Don't ask the buyer what they'll pay. It's lazy and it gives all the leverage to the buyer. It's also asking to be low-balled, which means you are more likely as a seller to end up feeling insulted or cheated and won't sell the item.
Again for me personally, I take it quite literally when a seller says "What do you want to pay for it?" My response is almost always: "One dollar." When a seller gets upset at that, I add: "Well, you asked me what I wanted to pay. And that's what I want to pay. Now, will I pay more? Maybe, depending on what price you set. So, let's try this again. How much is this item?" It may seem kind of smart-ass, but I think of it as a teachable moment. I want to see sellers succeed, so there will be more yard sales. Sometimes they get it, sometimes they don't. And, on occasion, I've actually gotten the item for the initial dollar offer! Never hurts to try.
(I have a similar response whenever Keith asks if I want to do a particular chore, like take out the trash. My answer is always: "No." Then I add: "I don't want to do it, but I will do it, if you ask." Over the years, he's learned to ask. Teachable moments. Yes, I'm a pedantic, literal bastard. I'm also lazy. But, I'm willing to cooperate, if asked properly.)
Remember, a good price is subjective. Your lint baller may seem like a bargain to you at twenty bucks, but if my total yard sale budget for the weekend is only one hundred dollars, I'm not likely to see it that way. If I know the typical going rate for lint ballers is four bucks, I definitely won't see it that way. On the other hand, if I'm overwhelmed with lint that needs to be balled, I very well could be willing to pay anything for a good one. You never can tell what's going on in a buyer's head.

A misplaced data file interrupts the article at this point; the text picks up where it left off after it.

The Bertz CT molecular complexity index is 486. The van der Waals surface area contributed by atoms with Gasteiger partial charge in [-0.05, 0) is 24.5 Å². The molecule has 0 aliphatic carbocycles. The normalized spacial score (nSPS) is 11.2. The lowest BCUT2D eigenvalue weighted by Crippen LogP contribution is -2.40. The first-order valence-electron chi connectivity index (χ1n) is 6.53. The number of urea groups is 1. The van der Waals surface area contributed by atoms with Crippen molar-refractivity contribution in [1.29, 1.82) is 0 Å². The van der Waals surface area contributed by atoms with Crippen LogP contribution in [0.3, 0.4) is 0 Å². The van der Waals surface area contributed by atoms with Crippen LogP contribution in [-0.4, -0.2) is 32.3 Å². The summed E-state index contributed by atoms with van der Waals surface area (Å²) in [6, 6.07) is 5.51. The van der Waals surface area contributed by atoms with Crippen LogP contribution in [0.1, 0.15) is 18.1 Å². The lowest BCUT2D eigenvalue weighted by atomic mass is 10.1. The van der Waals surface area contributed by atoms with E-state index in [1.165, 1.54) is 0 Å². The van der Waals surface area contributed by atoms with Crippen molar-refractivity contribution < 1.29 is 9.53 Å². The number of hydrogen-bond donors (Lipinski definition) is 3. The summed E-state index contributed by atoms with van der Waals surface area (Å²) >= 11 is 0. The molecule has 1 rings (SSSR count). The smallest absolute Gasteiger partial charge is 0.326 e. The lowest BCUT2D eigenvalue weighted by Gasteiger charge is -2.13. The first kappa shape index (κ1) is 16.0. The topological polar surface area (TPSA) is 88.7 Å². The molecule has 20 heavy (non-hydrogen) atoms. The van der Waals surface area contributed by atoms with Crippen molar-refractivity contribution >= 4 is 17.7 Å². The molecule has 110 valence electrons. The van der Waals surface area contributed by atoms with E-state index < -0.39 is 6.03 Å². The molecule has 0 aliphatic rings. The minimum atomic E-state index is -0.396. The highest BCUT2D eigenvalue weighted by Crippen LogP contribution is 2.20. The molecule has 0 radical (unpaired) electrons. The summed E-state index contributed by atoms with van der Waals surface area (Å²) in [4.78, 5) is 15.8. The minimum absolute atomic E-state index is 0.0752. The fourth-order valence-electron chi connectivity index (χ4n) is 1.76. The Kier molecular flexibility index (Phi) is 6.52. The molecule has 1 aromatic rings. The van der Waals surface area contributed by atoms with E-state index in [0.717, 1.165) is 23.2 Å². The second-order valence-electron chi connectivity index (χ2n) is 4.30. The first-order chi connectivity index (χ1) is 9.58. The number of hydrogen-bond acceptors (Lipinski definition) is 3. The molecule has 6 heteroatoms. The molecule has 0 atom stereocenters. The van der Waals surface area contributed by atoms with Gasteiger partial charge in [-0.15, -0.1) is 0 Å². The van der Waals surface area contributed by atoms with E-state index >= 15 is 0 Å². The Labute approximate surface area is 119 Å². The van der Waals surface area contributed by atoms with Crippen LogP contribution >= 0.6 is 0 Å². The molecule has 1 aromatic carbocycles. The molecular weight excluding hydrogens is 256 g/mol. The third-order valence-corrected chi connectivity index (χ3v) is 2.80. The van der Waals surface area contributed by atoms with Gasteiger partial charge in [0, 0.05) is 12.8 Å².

Focus on value. Sentiment ("That was Granny's nose flute. She played it every day.") and nostalgia ("I had a corn husker just like that when I was a wee lad in County Meath.") are not the same thing as a fair price based on an item's value. If your attachments to something are preventing you from seeing it for what it is, you're better off not putting it in your sale. You're just not ready to sell it. And if anyone does make an offer on Granny's nose flute, all you're going to hear is the old gal rolling in her grave. It's better to hold on to it for a little longer and play nose flute symphonies on the back porch.
Don't take it personally. Someone offering a lower price is not a reflection on you, your stuff, your ability to price things, or your outfit. The less time you spend feeling insulted and taking offense, the more stuff you'll sell and the more money you'll make.
Don't treat every buyer like they're trying to rip you off. People offer lower prices for a variety of reasons, which I'll cover in a post later this week. Acting like everyone is out to cheat you out of an extra twenty-five cents on your Etruscan snoods isn't fair and won't encourage them to spend money with you.